Ash Patel: Okay, so why not make a plan on something that you can control? Because maybe it's growing your network of brokers, interacting with more multifamily owners in your area. Why do a unit count, because there's a lot of factors that could come into play?

Brad Simtob: You're 100% right. So that's going to be more part of our quarterly goals and some of my weekly goals, reaching out to brokers, doing direct mail, talking off market, getting lunch with people; that's part of my weekly and quarterly goals, and I make sure to do that as much as possible. I'm known to be on top of my brokers, call them usually at least once a week, and if I need something done, I'll call them daily until it gets done. But you're definitely right, tracking the unit count is a big number that everyone focuses on. There's a lot of other smaller goals to focus on as well, and make sure that [unintelligible 00:12:03.12] So making sure we meet with brokers so we can hit our acquisitions, making sure we restructure our company and our org chart a little bit so we can manage effectively all the units that we do want to buy an all the property in the next year.

Break: [00:12:16.06]

Ash Patel: Alright, I am incredibly impressed, but I'm also trying to find a kink in your armor. I'm trying to break you here; you've got a good answer for everything. And talking like this in front of investors I think would be incredible. So I think that's a big part of your success. But if you have to self-criticize yourself, and not the corporate job interview, "What's your biggest weakness?" "I work too hard. I'm a type A. I'm a perfectionist." Listen, man, give me weakness. Give me your criticism. What do you need to work on, and what are you not very good at? And take as much time as you want. I wanna dive into this.

Brad Simtob: I think one of my biggest weaknesses is I'm not hard enough on my team to really push them to 100%. I think that they get very, very close and they always overperform, but I think if I'd push them more, they would be even more effective. So it's always about this balance of work/life balance. I don't expect any of my employees to work outside the nine to five time. I'll work till 9pm, I'll work at 5am. Whenever I wake up is when I start working, whenever I go to sleep is when I'm done. But I don't expect that out of anyone else, and I know that if there's other people on our team, that we're just as focused like that, we'd work even more hours or even more efficient, then we would definitely be able to grow faster.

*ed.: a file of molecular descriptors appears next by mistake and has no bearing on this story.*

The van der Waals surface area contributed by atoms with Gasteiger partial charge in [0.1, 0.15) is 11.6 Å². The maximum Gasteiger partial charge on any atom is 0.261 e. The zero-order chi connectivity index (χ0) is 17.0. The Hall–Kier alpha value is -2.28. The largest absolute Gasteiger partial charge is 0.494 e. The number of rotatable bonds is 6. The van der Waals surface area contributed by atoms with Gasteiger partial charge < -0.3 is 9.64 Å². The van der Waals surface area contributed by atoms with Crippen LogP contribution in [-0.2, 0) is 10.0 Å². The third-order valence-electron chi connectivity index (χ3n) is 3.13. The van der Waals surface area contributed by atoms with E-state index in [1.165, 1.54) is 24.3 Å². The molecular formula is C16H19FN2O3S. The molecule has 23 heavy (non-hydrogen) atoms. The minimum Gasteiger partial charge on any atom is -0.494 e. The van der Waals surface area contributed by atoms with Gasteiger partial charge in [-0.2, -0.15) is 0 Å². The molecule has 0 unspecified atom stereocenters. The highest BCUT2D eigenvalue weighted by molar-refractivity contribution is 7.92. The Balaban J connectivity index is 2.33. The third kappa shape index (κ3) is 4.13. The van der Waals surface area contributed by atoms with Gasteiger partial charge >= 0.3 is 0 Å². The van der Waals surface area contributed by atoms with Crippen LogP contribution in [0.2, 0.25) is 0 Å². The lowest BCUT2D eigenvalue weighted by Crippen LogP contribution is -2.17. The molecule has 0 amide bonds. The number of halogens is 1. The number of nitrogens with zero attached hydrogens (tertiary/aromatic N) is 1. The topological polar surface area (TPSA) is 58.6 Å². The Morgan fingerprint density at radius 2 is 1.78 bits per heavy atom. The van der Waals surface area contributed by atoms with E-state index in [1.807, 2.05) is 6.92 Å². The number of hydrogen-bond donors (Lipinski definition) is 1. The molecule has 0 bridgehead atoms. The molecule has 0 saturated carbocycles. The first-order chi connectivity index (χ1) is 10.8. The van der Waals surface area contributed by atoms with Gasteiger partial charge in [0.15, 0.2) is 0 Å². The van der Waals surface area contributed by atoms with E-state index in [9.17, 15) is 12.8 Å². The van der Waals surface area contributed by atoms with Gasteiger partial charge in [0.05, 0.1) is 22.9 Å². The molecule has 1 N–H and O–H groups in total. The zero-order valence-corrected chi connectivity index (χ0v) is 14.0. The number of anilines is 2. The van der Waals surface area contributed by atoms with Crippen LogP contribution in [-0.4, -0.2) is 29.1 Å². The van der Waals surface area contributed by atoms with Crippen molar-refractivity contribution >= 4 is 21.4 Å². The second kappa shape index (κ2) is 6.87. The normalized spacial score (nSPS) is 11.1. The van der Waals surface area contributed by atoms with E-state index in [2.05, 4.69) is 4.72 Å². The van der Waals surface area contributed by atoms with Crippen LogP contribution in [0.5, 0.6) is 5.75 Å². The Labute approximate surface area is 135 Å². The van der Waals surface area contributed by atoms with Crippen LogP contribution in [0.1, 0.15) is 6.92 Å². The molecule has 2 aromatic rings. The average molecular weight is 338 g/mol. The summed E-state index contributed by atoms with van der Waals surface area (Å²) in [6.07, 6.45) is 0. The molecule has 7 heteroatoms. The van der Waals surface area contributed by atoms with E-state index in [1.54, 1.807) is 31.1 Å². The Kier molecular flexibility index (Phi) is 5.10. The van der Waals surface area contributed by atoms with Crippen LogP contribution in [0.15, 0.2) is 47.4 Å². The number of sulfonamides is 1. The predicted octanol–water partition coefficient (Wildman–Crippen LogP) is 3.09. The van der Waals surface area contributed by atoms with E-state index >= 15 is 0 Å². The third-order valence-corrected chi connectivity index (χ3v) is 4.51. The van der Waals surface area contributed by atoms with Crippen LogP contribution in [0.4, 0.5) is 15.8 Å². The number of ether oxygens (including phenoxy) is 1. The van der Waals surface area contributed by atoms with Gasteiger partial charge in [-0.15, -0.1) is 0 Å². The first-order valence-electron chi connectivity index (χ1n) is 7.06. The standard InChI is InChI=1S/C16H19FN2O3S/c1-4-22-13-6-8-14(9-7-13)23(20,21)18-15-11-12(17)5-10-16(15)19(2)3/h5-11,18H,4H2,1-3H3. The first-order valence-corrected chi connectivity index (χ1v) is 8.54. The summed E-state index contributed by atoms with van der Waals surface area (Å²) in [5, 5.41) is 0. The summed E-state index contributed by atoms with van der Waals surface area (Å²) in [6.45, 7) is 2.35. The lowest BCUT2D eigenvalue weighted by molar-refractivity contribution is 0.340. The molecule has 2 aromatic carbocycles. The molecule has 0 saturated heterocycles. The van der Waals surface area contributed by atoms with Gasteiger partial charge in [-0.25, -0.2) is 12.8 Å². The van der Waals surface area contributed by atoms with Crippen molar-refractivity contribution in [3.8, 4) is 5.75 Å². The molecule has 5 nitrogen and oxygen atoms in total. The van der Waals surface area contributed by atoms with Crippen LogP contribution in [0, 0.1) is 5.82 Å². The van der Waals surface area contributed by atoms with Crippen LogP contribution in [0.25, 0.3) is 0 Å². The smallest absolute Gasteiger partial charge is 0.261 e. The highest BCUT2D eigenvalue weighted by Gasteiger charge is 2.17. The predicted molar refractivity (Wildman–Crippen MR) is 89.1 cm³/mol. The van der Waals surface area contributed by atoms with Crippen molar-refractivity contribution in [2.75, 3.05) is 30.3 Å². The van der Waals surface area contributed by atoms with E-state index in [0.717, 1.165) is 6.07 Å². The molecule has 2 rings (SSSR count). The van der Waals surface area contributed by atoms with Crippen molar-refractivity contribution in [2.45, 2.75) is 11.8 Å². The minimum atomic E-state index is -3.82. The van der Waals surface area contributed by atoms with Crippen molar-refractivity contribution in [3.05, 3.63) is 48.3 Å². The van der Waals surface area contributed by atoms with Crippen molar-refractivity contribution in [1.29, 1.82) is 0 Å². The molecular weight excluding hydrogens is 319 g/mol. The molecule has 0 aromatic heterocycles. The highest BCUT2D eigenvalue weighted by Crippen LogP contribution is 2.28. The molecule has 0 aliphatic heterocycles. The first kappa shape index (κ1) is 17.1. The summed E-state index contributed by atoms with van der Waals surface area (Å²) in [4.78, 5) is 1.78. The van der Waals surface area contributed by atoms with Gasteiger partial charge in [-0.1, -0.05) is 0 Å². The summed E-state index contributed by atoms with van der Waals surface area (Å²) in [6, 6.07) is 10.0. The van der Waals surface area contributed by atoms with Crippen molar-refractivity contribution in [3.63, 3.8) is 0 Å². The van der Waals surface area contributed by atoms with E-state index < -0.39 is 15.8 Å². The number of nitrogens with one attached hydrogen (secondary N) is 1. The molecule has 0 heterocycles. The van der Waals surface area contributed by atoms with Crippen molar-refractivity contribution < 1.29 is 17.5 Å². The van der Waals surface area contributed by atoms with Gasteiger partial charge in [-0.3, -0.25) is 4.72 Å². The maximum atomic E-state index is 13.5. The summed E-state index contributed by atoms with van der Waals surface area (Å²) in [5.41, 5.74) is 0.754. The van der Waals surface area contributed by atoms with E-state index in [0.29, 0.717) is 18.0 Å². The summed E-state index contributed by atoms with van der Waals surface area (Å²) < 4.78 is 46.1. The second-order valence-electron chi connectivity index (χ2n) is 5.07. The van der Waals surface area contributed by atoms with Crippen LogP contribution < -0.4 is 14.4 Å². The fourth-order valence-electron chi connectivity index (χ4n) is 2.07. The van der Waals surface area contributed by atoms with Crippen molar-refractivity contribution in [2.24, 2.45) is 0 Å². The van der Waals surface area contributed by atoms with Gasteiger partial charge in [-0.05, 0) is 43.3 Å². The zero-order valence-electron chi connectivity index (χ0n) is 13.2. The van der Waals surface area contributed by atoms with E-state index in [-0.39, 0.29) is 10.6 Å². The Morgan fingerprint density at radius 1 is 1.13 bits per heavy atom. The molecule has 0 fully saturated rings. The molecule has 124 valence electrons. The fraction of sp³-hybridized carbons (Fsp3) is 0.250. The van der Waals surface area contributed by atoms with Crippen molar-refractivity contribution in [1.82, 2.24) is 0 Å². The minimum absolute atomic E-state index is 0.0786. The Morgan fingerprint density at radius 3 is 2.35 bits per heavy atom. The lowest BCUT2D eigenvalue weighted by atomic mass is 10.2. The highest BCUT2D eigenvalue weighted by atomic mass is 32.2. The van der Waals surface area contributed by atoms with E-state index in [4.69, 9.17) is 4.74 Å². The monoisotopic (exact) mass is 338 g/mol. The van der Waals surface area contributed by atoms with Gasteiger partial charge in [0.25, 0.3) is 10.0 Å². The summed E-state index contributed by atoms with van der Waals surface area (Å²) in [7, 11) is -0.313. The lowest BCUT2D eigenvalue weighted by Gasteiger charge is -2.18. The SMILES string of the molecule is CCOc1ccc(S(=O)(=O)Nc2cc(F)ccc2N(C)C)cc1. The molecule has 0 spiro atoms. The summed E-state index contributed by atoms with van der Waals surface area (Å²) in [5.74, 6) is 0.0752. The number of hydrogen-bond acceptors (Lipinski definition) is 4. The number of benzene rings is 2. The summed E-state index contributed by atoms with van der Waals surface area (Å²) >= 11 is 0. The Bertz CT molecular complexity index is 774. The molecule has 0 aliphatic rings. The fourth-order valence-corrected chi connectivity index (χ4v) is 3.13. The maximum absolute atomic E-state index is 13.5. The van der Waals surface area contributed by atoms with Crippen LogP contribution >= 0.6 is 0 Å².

Ash Patel: I love that. Okay, so again, devil's advocate, Brad - why not take down that other 100 units and push your team, and then find the breaking points and address them? Find out where things are being left on the table, or things are being missed, or your one employee becomes overly stressed, and address it that way, versus trying to ramp up and then comfortably grow?

Brad Simtob: Good question. I'll respond with this answer, and a lot people might not like this answer, but I'm a big believer in making sure that whatever I do, and whatever we do as a company, we want to make sure that we stay happy. We want to make sure that we enjoy our life; we don't always want to be working 12-hour days every single day for the rest of our lives.

The reason that I started this company is, of course, I eventually want to retire. I love working long hours, and this is what I want to do right now, so I'm gonna keep doing it as long as I want to do it. But I think other people are at different points in their lives, where they wouldn't be as happy if they did it, and I would hate to remove any happiness from someone.

Ash Patel: Yeah. And Best Ever listeners, if you listened to Brad's previous interview, he does take time off; he travels a fair amount. He really does enjoy life. So he's not all work. Even though he sounds like a textbook on perfection, but he does take plenty of time off, and certainly works hard as well.